The United States now stands on the cusp of important expansion in access to affordable health insurance coverage that was promised in the enactment of federal health reform legislation in 2010. As actors and stakeholders throughout the health system prepare for a surge in the insured population, leaders are looking ahead to the looming challenges that will move to center stage as the crisis of the uninsured recedes: How can we reduce the heavy burden of health care cost growth on our nation’s families, employers, state budgets, and federal health care programs? And, in the face of significant disparities in health outcomes across population groups and between the United States and other developed nations, how can we strengthen our health system to provide better care and better health for all?
One intriguing perspective on these challenges comes in taking a close look at how those who are the sickest, neediest, and most vulnerable fare in today’s health care system. Could changes to make the health care system work more effectively and efficiently for those in greatest need serve to make the health care system stronger and more sustainable for all?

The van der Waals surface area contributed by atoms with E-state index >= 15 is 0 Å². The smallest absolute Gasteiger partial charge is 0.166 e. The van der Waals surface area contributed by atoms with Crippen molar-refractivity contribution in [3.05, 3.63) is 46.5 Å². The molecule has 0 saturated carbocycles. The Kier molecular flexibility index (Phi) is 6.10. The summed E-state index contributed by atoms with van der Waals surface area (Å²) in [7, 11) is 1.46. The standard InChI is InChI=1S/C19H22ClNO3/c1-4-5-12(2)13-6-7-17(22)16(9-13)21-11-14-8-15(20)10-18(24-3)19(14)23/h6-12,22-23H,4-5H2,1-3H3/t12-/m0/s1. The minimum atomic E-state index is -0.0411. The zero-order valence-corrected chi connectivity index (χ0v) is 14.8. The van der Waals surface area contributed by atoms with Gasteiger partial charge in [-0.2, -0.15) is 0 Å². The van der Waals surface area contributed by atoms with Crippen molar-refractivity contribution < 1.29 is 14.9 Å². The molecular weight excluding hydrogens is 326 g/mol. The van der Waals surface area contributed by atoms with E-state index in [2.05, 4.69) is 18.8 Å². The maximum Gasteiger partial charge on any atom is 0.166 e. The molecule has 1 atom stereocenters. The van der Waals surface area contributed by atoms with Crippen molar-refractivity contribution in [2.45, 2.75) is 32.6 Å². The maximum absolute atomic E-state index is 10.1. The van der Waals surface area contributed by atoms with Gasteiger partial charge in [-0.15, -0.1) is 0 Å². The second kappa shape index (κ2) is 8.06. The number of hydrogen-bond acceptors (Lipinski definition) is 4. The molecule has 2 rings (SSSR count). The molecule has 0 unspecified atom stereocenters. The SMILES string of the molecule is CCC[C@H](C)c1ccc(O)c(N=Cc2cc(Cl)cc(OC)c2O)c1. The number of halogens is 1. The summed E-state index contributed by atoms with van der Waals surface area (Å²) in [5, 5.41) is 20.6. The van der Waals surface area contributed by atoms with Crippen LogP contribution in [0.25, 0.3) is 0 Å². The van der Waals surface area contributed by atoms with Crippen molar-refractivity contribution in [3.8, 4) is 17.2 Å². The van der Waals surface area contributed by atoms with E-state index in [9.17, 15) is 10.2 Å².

At the 2012 GIH Fall Forum, members of the health philanthropy community engaged with leaders from the frontlines of health care delivery to tackle the problem of how to produce better health and health care for the neediest and most vulnerable patients. This monograph distills some of the main messages, ideas, and arguments presented in discussions at the forum.